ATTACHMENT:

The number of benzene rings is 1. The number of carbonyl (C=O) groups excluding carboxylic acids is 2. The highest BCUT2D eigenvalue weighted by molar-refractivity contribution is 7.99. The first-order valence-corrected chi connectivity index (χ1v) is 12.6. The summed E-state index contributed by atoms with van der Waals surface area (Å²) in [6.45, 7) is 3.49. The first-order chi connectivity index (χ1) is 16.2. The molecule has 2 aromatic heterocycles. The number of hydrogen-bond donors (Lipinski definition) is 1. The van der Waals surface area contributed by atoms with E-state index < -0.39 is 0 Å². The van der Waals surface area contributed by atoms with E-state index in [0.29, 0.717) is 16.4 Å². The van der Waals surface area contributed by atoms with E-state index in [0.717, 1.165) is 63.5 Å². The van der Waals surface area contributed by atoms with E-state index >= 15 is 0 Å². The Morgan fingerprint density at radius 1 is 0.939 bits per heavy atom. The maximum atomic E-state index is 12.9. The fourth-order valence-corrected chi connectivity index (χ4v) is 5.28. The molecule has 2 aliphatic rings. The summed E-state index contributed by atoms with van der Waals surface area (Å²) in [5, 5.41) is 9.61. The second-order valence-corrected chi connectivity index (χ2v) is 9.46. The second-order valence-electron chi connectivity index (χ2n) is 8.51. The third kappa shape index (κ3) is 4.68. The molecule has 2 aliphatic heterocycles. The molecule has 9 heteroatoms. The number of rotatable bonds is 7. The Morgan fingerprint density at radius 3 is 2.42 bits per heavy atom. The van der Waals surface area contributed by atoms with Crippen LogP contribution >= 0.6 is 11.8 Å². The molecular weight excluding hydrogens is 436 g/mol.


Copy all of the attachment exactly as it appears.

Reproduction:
The number of benzene rings is 1. The number of carbonyl (C=O) groups excluding carboxylic acids is 2. The highest BCUT2D eigenvalue weighted by molar-refractivity contribution is 7.99. The first-order valence-corrected chi connectivity index (χ1v) is 12.6. The summed E-state index contributed by atoms with van der Waals surface area (Å²) in [6.45, 7) is 3.49. The first-order chi connectivity index (χ1) is 16.2. The molecule has 2 aromatic heterocycles. The number of hydrogen-bond donors (Lipinski definition) is 1. The van der Waals surface area contributed by atoms with E-state index < -0.39 is 0 Å². The van der Waals surface area contributed by atoms with E-state index in [0.29, 0.717) is 16.4 Å². The van der Waals surface area contributed by atoms with E-state index in [0.717, 1.165) is 63.5 Å². The van der Waals surface area contributed by atoms with E-state index >= 15 is 0 Å². The Morgan fingerprint density at radius 1 is 0.939 bits per heavy atom. The maximum atomic E-state index is 12.9. The fourth-order valence-corrected chi connectivity index (χ4v) is 5.28. The molecule has 2 aliphatic rings. The summed E-state index contributed by atoms with van der Waals surface area (Å²) in [5, 5.41) is 9.61. The second-order valence-corrected chi connectivity index (χ2v) is 9.46. The second-order valence-electron chi connectivity index (χ2n) is 8.51. The third kappa shape index (κ3) is 4.68. The molecule has 2 aliphatic heterocycles. The molecule has 9 heteroatoms. The number of rotatable bonds is 7. The Morgan fingerprint density at radius 3 is 2.42 bits per heavy atom. The van der Waals surface area contributed by atoms with Crippen LogP contribution >= 0.6 is 11.8 Å². The molecular weight excluding hydrogens is 436 g/mol.